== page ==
Regardless of who was playing to the right of Marchand and Patrice Bergeron, the Auston Matthews and John Tavares lines got the better of the Bruins dynamic duo five-on-five.

Marchand and Bergeron played 5:54 five-on-five seconds against Tavares, and 4:58 against Matthews. Overall, the pair lost the five-on-five battle in shot attempts 11-7, shots 6-3, scoring chances 4-3 and goals 1-0.

“Yeah, tonight, I don’t think there were a lot of 5v5 chances either way, to be honest with you. It was a pretty tight game,” added Cassidy.

“Tonight, we went a different direction, well, we used both. Bergy’s [Bergeron] going to play against both Tavares and Matthews. We obviously would like to see them generate more, but there’s not a lot of room out there. We’ve said it. I think Toronto has done a better job defensively on us. We have to fight our way through it.”

There wasn’t much fight in the Bruins game, other than Rask.

I thought Game 5 was Rask’s best of the series and he did everything he could to steal the win. I don’t know, maybe he should have scored a goal as well?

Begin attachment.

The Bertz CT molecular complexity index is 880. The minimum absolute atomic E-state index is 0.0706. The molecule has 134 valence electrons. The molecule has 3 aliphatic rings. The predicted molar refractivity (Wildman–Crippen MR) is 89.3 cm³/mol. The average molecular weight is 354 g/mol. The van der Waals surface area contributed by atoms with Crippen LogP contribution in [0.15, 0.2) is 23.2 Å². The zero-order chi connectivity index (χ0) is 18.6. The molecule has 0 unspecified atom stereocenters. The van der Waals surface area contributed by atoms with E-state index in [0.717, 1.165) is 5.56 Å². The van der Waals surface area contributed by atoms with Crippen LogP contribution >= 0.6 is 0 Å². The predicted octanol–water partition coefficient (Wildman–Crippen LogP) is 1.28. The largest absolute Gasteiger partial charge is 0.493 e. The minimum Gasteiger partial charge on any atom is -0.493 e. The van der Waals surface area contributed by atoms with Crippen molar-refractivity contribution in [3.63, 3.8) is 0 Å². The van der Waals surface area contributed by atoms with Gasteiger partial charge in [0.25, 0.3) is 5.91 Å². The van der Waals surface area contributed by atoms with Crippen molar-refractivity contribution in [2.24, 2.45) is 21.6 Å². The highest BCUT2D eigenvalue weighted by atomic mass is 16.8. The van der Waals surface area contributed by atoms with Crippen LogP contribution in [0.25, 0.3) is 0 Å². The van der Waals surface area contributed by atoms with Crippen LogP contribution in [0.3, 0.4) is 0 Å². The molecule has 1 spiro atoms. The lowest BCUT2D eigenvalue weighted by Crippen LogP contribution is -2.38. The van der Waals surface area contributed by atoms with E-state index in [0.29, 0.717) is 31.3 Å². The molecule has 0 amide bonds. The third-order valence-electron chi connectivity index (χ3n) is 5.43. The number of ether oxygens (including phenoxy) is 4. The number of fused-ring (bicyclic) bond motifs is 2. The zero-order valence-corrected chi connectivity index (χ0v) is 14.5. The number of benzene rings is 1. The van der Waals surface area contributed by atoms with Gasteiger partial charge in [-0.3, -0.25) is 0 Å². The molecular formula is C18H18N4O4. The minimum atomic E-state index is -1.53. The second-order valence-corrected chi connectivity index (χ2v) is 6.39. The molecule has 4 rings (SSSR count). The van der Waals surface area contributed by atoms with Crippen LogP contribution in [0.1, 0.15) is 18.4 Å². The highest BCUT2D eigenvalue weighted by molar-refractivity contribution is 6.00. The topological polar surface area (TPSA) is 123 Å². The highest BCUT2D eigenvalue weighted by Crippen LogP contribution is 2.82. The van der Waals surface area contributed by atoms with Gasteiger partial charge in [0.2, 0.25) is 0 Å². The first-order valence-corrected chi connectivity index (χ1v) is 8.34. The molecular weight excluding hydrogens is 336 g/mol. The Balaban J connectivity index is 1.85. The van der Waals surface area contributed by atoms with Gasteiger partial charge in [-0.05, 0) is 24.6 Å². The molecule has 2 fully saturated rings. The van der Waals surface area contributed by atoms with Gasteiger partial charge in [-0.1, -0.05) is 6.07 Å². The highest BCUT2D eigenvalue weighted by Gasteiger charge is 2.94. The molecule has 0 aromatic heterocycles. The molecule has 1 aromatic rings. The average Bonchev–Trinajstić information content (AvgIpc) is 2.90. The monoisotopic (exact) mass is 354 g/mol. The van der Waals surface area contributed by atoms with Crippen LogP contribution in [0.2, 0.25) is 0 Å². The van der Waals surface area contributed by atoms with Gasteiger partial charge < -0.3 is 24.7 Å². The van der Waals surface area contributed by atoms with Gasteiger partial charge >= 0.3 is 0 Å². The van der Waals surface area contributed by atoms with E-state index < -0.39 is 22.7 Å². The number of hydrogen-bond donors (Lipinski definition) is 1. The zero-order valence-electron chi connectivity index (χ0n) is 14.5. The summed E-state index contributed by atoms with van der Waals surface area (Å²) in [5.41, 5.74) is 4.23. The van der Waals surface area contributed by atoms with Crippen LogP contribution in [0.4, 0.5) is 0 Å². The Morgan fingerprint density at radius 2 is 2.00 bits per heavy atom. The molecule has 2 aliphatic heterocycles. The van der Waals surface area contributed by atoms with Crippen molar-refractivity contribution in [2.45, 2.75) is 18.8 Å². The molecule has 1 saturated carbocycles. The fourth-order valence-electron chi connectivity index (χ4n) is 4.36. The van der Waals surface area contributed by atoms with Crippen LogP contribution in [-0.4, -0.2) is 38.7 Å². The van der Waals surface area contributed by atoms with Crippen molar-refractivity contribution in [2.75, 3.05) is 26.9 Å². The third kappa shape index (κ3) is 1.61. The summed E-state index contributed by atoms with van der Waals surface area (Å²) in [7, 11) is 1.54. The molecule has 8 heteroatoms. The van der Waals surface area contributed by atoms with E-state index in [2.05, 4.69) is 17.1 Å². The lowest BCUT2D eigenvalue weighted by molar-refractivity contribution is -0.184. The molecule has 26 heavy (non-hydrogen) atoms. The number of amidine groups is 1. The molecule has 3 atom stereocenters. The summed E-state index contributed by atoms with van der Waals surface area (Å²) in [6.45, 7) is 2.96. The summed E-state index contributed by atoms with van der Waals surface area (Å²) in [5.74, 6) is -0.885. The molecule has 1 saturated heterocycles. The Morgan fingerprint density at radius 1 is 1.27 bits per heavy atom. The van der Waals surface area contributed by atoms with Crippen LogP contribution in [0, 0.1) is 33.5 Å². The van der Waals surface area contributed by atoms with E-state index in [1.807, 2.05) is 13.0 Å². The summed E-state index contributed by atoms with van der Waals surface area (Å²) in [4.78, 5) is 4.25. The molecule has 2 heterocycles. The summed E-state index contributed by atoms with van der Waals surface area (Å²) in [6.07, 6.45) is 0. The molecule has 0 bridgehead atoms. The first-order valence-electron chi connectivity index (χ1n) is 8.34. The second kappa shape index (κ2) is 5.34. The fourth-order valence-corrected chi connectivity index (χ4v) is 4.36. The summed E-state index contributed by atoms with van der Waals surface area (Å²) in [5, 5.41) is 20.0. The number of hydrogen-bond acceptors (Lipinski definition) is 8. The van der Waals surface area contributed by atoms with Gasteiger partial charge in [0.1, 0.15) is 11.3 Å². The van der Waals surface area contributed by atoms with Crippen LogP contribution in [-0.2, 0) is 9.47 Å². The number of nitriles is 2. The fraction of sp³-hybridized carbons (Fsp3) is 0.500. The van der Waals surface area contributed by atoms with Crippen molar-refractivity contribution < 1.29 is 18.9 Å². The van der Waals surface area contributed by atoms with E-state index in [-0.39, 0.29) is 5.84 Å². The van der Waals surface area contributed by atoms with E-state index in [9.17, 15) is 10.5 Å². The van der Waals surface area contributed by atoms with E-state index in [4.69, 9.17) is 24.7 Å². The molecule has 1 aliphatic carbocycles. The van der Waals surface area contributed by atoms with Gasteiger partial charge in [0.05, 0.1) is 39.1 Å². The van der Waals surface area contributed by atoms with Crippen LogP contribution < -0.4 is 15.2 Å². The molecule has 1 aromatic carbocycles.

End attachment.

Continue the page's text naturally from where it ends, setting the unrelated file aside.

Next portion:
“He was great. Made the stops that he had to, and those two plays – or breakdowns – were backdoor plays so there’s not much he can really do there,” Bergeron said of Rask.

Rask made 25 saves on 27 shots, and according to Natural Stat Trick stopped all five shots he saw from high danger areas.

Overall its’s been a frustrating series for the Bruins, one that the Maple Leafs have been by far the better team. Outside of Game 2, you can’t find a game in the series where the Bruins were clearly the better of the two teams.

“We just got to be better. You know, we’re going to have our back against the wall, so we have to learn from this game and be better and honestly play desperate hockey and get a W no matter what it takes,” said Krejci.

As cliché as it might sound, being better in Game 6 starts with showing up to play a playoff hockey game, and getting more pucks on net.